Moreover, independent straight lines can, on a given surface, pass either through a common center or on either side of it [see above]. . . . Acentral, independent straight lines are the first to possess a particular capacity that enables a certain parallel to be drawn between them and the “chromatic” colors, and distinguishes them from black and white. In particular, yellow and blue carry in themselves various tensions — the tensions of advance and retreat.

. . . Independent straight lines, especially of the acentral variety . . . are less bound up with the surface and seem on occasion to pierce it. These lines are at the furthest remove from the point that  burrows into the suface, since they in particular have abandoned the element of repose [present in horizontal and vertical lines].

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Modern bestsellers: a lack of 18th-century leisure and 19th-century boredom

Before I started teaching, I never thought that a high school English teacher is, or should be, a reading teacher. But literary criticism really is reading instruction, and we English teachers distill literary criticism into decoctions for our students to drink with challenging texts. That’s why I’m so thankful for the New Critics, despite my qualms: Cleanth Brooks and Red Warren tried out and refined their theories in their college classrooms. Looking back on it, I think some of my best English professors saw themselves as something like remedial reading teachers.

Roland Barthes’s small, rewarding book The Pleasure of the Text, which I’m slowly working through, points out, I think, the chief reason reading must be taught, even in AP-level English courses and in college:

Now paradoxically (so strong is the belief that one need merely go fast in order not to be bored), this second, applied reading (in the real sense of the word “application”) is the one suited to the modern text, the limit-text. Read slowly, read all of a novel by Zola, and the book will drop from your hands; read fast, in snatches, some modern text, and it becomes opaque, inaccessible to your pleasure: you want something to happen and nothing does, for what happens to the language does not happen in the discourse: what “happens,” what “goes away” . . . occurs in the volume of the languages, in the uttering, not in the sequence of utterances: not to devour, to gobble, but to graze, to browse scrupulously, to rediscover — in order to read today’s writers — the leisure of bygone readings: to be aristocratic readers. [Pages 12 – 13, emphasis original]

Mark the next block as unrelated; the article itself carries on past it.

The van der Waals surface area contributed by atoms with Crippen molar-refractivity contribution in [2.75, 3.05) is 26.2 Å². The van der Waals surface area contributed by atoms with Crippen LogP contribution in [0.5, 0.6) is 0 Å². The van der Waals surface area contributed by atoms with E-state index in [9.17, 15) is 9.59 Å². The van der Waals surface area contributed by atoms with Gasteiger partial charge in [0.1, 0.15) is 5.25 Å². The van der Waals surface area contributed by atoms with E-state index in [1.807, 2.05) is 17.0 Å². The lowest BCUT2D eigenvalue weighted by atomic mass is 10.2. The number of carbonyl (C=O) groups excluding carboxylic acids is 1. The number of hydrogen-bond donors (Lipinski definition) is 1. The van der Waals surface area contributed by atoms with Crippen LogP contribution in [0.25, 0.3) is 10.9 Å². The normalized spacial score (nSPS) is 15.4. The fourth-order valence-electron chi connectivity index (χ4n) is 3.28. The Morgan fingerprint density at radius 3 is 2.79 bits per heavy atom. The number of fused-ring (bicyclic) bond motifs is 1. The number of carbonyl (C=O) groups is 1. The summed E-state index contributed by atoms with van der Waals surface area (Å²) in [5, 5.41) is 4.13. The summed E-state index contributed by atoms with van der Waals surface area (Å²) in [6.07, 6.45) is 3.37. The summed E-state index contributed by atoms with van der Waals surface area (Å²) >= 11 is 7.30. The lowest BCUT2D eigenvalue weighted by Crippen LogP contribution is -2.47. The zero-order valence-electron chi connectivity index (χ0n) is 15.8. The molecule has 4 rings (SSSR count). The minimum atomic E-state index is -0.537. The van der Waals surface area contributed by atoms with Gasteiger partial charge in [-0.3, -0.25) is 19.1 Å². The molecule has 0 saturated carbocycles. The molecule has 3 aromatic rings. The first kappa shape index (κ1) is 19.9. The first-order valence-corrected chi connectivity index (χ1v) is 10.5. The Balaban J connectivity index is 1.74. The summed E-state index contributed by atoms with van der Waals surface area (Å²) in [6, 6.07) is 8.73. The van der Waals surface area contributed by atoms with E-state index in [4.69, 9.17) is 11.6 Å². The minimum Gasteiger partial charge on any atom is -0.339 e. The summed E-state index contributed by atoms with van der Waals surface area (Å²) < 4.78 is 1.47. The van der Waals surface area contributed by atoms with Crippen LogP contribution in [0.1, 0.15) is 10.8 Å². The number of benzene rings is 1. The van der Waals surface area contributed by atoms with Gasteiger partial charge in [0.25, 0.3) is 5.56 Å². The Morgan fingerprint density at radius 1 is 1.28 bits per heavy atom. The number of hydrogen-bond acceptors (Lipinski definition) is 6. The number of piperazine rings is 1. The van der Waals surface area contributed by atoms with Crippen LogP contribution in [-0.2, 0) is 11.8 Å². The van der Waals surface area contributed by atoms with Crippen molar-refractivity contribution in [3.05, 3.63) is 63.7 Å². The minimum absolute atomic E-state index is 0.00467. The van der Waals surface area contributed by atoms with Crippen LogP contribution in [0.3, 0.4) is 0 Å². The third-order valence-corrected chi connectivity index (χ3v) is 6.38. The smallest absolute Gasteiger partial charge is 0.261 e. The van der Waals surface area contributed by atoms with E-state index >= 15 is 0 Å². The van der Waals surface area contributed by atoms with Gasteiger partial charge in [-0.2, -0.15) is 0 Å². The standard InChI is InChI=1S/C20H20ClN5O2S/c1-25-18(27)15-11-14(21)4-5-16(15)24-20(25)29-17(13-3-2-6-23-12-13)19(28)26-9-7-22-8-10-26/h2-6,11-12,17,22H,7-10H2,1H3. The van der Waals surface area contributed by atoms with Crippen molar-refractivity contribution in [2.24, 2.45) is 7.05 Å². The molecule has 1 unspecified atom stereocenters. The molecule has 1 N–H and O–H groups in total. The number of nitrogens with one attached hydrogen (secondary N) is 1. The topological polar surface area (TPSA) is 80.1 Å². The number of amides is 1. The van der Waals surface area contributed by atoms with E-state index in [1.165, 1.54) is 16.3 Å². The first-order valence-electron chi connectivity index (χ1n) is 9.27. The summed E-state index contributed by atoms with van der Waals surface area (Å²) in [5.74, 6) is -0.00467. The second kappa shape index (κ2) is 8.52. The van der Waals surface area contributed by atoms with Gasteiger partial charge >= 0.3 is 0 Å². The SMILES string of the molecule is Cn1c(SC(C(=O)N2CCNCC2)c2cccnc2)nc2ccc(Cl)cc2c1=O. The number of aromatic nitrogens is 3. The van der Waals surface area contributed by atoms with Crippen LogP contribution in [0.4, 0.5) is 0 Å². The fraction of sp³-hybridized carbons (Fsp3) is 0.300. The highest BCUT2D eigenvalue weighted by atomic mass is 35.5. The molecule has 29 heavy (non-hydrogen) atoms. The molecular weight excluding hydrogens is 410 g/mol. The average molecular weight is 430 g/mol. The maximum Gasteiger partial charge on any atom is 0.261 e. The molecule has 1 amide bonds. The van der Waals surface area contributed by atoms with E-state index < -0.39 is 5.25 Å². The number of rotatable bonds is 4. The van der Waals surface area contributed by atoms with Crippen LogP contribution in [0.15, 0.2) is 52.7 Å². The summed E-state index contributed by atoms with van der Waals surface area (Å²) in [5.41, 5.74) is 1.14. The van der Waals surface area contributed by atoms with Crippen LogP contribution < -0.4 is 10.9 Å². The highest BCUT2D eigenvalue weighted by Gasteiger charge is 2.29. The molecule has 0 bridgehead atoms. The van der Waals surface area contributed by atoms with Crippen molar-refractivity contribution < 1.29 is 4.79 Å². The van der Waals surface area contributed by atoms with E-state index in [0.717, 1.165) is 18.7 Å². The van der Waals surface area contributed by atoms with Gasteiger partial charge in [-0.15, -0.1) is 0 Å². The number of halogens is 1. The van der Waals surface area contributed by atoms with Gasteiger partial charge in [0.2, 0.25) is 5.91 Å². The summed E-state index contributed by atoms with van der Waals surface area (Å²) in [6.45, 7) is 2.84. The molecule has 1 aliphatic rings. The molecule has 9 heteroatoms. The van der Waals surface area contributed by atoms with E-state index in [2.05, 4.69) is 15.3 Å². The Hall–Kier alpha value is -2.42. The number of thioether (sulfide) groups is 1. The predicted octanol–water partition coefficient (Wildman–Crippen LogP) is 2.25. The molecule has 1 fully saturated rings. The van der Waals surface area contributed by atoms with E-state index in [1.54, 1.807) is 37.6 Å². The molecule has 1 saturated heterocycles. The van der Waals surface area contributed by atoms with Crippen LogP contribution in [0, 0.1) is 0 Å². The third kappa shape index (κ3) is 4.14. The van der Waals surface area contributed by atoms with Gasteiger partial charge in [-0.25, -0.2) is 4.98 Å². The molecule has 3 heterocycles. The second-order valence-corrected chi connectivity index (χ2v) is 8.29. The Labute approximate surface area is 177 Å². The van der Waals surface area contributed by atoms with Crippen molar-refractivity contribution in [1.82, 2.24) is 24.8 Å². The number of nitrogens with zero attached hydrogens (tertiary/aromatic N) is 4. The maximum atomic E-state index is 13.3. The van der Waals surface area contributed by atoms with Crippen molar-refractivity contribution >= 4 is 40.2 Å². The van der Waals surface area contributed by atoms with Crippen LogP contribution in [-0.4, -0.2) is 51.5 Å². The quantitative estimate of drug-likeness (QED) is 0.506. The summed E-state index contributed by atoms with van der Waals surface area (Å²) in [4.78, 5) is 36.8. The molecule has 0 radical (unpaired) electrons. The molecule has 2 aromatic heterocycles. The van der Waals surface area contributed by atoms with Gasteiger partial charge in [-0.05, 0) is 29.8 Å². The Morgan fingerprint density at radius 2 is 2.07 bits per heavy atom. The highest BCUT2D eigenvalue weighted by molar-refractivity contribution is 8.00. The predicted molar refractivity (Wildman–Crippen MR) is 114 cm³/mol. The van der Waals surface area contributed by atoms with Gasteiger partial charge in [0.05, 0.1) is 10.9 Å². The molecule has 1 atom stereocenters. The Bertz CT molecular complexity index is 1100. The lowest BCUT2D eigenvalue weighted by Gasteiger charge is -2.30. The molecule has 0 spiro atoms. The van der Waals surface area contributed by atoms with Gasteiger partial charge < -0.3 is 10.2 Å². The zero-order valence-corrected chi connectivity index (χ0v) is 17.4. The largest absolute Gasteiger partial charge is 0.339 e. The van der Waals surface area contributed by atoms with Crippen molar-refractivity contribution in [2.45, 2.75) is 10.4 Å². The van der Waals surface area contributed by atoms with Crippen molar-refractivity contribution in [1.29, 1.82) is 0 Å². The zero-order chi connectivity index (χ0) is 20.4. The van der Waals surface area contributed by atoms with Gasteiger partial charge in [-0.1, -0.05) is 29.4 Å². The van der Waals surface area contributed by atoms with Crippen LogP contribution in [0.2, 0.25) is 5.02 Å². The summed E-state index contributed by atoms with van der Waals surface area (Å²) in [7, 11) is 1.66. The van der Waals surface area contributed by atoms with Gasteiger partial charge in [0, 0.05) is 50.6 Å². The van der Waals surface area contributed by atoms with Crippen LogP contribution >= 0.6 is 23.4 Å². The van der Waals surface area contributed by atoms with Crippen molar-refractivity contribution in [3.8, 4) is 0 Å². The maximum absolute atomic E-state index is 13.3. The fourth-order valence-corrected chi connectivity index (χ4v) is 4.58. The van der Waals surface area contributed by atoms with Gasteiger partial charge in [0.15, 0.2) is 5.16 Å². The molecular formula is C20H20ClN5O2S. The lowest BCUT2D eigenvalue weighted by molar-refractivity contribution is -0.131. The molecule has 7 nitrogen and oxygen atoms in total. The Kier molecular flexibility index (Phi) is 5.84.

Have Barthes’s “aristocratic readers” died off with Fielding’s and Sterne’s readers? The comparison between the best of modern fiction with (what I take to be) eighteenth-century novels suggests that reading instructors may find help from the Age of Enlightenment.

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Marginal

On Linked aphorisms: Barthes, the cootie catcher, and a way of tweeting. Susan Sontag: “. . .Barthes invariably performs in a affable register. There are no rude or prophetic claims, no pleadings with the reader, and no efforts not to be understood. This is seduction as play, never violation. All of Barthes’s work is an exploration of the histrionic or ludic; in many ingenious modes, a plea for savor, for a festive (rather than dogmatic or credulous) relation to ideas.”

Barthes’s strategy of linked aphorisms is part of his “exploration of the histrionic or ludic.”

Barthes’s world feels like a circus, under the big top and at sunrise, too, when the trapeze artist, assigned a month into the season to pick up the park because the clown during a card game told the men that he had seen her lying on the grass and listening to the dawn chorus, pokes the cups with her stick. Barthes’s circus is the poet Robert Lax‘s circus, a world of vocation and honest living.

Zuzu’s photos: my leap from Facebook

Okay, I reinstated my Facebook account again. Did you miss me? You did not. I was gone for a month, but only Facebook itself wrote me, sending me your profile pictures and telling me that you were having a wonderful life without me.

During that month, “Where’s Peter?” was supposed to have been the subject of everyone’s updates. Facebook, that electronic version of Bedford Falls, was supposed to be collecting money – well, collecting something – to try to prove to me after I had leapt from the bridge that even I could get a social-media life.

But I’m not back because of your pathetic sympathy. Instead, I discovered that when I quit Facebook in May, Facebook pulled from my friends’ and family members’ albums all my photos that I had edited, posted and so sedulously tagged. My daughter Bethany complained that half her account’s pics were suddenly gone.  Then I saw that Victoria’s masthead went from that flattering shot of me and my Froot Loops box when you’d hover over “Married to Peter Stephens” to only (and I swear it was in a lighter and smaller font) “married.” As if Victoria didn’t want to acknowledge me, didn’t want to be seen with me or my cereal box.

Or maybe it was as if I had never been born.